A Quick Look at Minecraft Dungeons
What the world really needed more of is Minecraft. After all, with 126 million people playing it, there was certainly room for some expansion. That’s what Microsoft must have thought anyway, so hence we now have Minecraft Dungeons. You’ve probably already heard about it, and may have already dismissed it as a cheap cash grab. But is it? Are you better off simply giving it a miss and sticking to the guaranteed good fun a mobile casino has to offer instead? Let’s take a look.
First and foremost, the biggest and most obvious question first; did this need to be a Minecraft game? The enormous, glaring answer to that question is no, it certainly didn’t. Minecraft Dungeons is essentially an unabashed Diablo clone, using only the aesthetic of Minecraft and nothing else. This in itself is pretty nutty, given that there are literally dozens of Diablo clones already on the market, making it a rather cluttered playground to be taking a stab at. The only real draw card is the cross-platform multiplayer capabilities, which are pretty neat. Other than that, it is more or less exactly what you would expect it to be.
Presentation And Gameplay
Most assumed that, given the enormous resources and wealth Microsoft are in possession of, that they would at least transform a Diablo clone into something truly extraordinary in terms of gameplay, or at least in terms of presentation. Sadly, they didn’t really do either.
In terms of gameplay, Minecraft Dungeons functions in the most by the numbers fashion possible. Left click slashes, right click shoots an arrow. Enemies attack in their droves, you cut them down. Rinse and repeat. There is loot, of course, and there is levelling up. The loot has higher numbers than the loot that came before it, and the levels are higher numbers than the ones below. No, there is no crafting, and no, there is no building.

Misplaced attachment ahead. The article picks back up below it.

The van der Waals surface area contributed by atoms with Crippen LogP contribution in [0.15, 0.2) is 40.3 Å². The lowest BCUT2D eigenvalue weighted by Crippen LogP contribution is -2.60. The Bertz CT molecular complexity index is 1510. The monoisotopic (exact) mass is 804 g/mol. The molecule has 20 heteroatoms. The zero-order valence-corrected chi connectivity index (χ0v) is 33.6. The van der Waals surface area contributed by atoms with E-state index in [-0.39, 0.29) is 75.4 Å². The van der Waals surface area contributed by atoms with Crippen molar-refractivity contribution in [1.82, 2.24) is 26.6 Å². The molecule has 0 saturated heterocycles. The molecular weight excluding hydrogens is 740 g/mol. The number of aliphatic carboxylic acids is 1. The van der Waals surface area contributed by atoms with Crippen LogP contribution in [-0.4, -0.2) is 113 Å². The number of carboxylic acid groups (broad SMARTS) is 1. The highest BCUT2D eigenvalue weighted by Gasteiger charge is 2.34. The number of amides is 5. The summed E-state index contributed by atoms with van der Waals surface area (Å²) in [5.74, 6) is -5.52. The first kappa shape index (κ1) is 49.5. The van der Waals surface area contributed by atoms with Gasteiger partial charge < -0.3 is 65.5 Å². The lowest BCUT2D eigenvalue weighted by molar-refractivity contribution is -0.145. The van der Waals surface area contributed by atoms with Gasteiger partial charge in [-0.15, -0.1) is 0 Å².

In terms of presentation, yes, the iconic Minecraft visuals have been utilised and are transplanted over with extreme accuracy. But, are they appealing? Perhaps only in a sort of retro way. Minecraft was never really about the visuals, so it makes little sense to try and use these visuals in a game that would essentially benefit from better graphics. It is a bit of a head scratcher that no effort was made to even try and step the aesthetics up, in any regard. Basically you can imagine what Diablo would look like if all the textures and geometry were stripped away, and you have a good idea.
Multiplayer And Conclusion
The one aspect of the game that is pretty neat is the cross platform multiplayer. The style of gameplay begs to be enjoyed by groups of friends, and in a world that is divided up into specific platforms, that sure can be a pain. Minecraft Dungeons is one of few titles that allows Xbox, PlayStation and PC gamers to all get together under one umbrella, and that really is refreshing in an increasingly exclusive centric market. So in that regard the game gets a big old thumbs up.
But this bit of pleasantness can’t save Minecraft Dungeons from being a rather bland and by the numbers experience. There is fun to be had, but not any sort of fun than can’t be found elsewhere, and, frankly, in better Diablo clones. It can be argued that the game is intended as being a family friendly version of Diablo, and that is a fair enough angle to take. But it sure would have been nice if something, anything, had been done to make this a game that stood apart.
In conclusion; Microsoft have continued their trend of putting out rather mediocre titles that do little to stand apart. Gears 5 was equally as middle of the road, doing nothing new or innovative. If anything, this latest release by the software giant is proof that something really needs to be shook up in their games department, in a big way. Sony have consistently trounced Microsoft in the console war, and it really doesn’t seem like they have even any idea of how to fight back. But that really is just speculation, with the new generation still on the horizon.